Carpet Ride Seeks Magic

Aladdin

by George Wolf

Stepping in for Robin Williams as the Genie in Aladdin was always going to be a thankless task, but while everyone was busy debating the casting of Will Smith, the director’s chair went largely unnoticed.

Could Guy Ritchie, who’s evolved from rough and tumble British crime capers (Snatch) to both big budget hits (Sherlock Holmes) and disasters (King Arthur), capture the magic of Disney’s best live action remakes?

Well, how many wishes does he have left?

The tale of “street rat” Aladdin (Mena Massoud) using the Genie (Smith) to get him next to Princess Jasmine (Naomi Scott) ends up feeling too stiff and self-conscious to ever let some real wonder out of the bottle.

The story arc has been altered slightly, leading to an earlier meeting between Aladdin and the Princess, and a relationship where the stakes don’t feel as high or the changes of heart as well-earned.

Reaction shots and choppy dialog (from Ritchie and co-writer John August) carrying an overly staged, exaggerated odor, while the Genie is plagued less by casting than by the less-than-cutting edge CGI.

Re-imagining the Genie character would have been a risky (but ambitious) move, and though Smith won’t make anyone forget Williams, he is hardly the big problem here. His charm is abundant and a valuable asset for the film, especially when the Genie takes human form.

His singing voice, though, is not strong. And strangely, neither is
Massoud’s, compounding the weaknesses in Ritchie’s bland vision for the musical numbers.

The Alan Menken/Howard Ashman tunes are still stellar, but the repeated addition of a new girl power anthem for Jasmine (“Speechless) ranks as forgettable bait for an Original Song Oscar nod.

And while I’m ranting, maybe we could have an extra thirty second buffer to decompress before the ubiquitous cry of “DJ Khaled!” signals an oncoming pop mix for the closing credits?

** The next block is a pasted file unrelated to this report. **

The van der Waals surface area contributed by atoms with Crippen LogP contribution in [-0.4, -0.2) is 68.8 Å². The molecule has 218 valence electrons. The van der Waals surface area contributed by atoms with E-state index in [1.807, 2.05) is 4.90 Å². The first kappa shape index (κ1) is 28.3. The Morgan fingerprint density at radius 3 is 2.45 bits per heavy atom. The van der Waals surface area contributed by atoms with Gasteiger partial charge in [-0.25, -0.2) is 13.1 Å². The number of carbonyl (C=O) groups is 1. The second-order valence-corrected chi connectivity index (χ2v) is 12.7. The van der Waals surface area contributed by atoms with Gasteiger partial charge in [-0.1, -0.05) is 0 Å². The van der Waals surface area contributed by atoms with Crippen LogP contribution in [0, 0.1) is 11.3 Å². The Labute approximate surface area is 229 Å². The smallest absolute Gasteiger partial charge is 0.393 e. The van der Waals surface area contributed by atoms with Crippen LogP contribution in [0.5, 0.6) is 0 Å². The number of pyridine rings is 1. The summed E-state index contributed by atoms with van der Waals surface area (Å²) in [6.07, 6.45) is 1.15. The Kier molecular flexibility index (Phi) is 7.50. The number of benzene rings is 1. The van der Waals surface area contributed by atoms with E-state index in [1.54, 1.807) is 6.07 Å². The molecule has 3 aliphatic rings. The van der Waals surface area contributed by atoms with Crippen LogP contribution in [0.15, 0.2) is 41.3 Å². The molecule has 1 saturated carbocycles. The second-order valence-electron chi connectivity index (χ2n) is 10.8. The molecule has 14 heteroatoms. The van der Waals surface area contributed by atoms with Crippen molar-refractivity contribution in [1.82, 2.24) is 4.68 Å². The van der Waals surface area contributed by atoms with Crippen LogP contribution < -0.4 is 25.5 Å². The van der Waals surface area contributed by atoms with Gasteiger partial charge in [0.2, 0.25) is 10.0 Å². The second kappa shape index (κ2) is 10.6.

Even the best directors have struggled with musicals (Attenborough’s misguided A Chorus Line and Eastwood’s limp Jersey Boys jump to mind), and though Aladdin didn’t originate on the stage, the music sequences demand a pizzazz that Ritchie is helpless to present.

He seems much more comfortable with film’s darker edges, and an intensely slimy turn from Marwan Kenzari as Jafar helps the villain’s quest for absolute power find some needed gravitas.

Look, the film still offers some perfectly fine moments of overly manufactured family entertainment that will make many parents nostalgic for the original. But after the live-action heights hit by The Jungle Book and Beauty and the Beast, this Aladdin is a carpet ride missing much of its magic.

Polar Pop

Penguins

by George Wolf

Temperatures have finally started warming up.

So why would we take a trip to the coldest, windiest place on Earth, where there ain’t no sunshine for half the year?

Because Antarctica is where the Penguins are, and they’re the focus of Disneynature’s latest Earth Day doc for the family!

You might know the drill by now. Expect incredible nature footage, an approach geared more toward accessibility than science, with some easygoing humor and gentle reminders about the harshness of predators and prey.

Ed Helms narrates this adventure, starring an Adelie penguin we’ll call Steve, who’s finally ready for his first mating season as a single-and-ready-to-mingle adult male.

On his long trek to the hookup point Steve passes through a tribe of his Emperor cousins, which reminds us that 1) this is like March of the Penguins, except different, and 2) Steve is a bit of a laggie.

But he catches up to the rest of the migrators, and after impressing a young coldie known as Adelene, Steve finds a mate and a new family. Together, Steve and Adelene must keep their chicks safe until they’re able to fend for themselves in the open sea.

The writing for this installment is less forced, with many of Helms’s asides for Steve (“She smells great! I gotta start working out…”) drawing chuckles without the added weight of manipulation that has hampered previous Earth Day episodes.

Directors Alastair Fothergill and Jeff Wilson (both Disneynature vets) hit all the right benchmarks in their 76 minutes: a penguin adventure that will delight the kids told through often breathtaking footage plus, for the adults, nostalgic odes to parenting and classic hits (Whitesnake! REO!).

And, per usual, stay through the credits for some nifty peeks behind the icy curtain.





Elephant Ears

Dumbo

by Hope Madden and George Wolf

There was something so terrifyingly perfect in the idea of Tim Burton reimagining Disney’s 1941 circus tearjerker Dumbo. If anyone could rediscover, perhaps even amplify the grotesque tragedy lurking at the heart of this outsider sideshow, it should be Burton.

He seems at home with the material.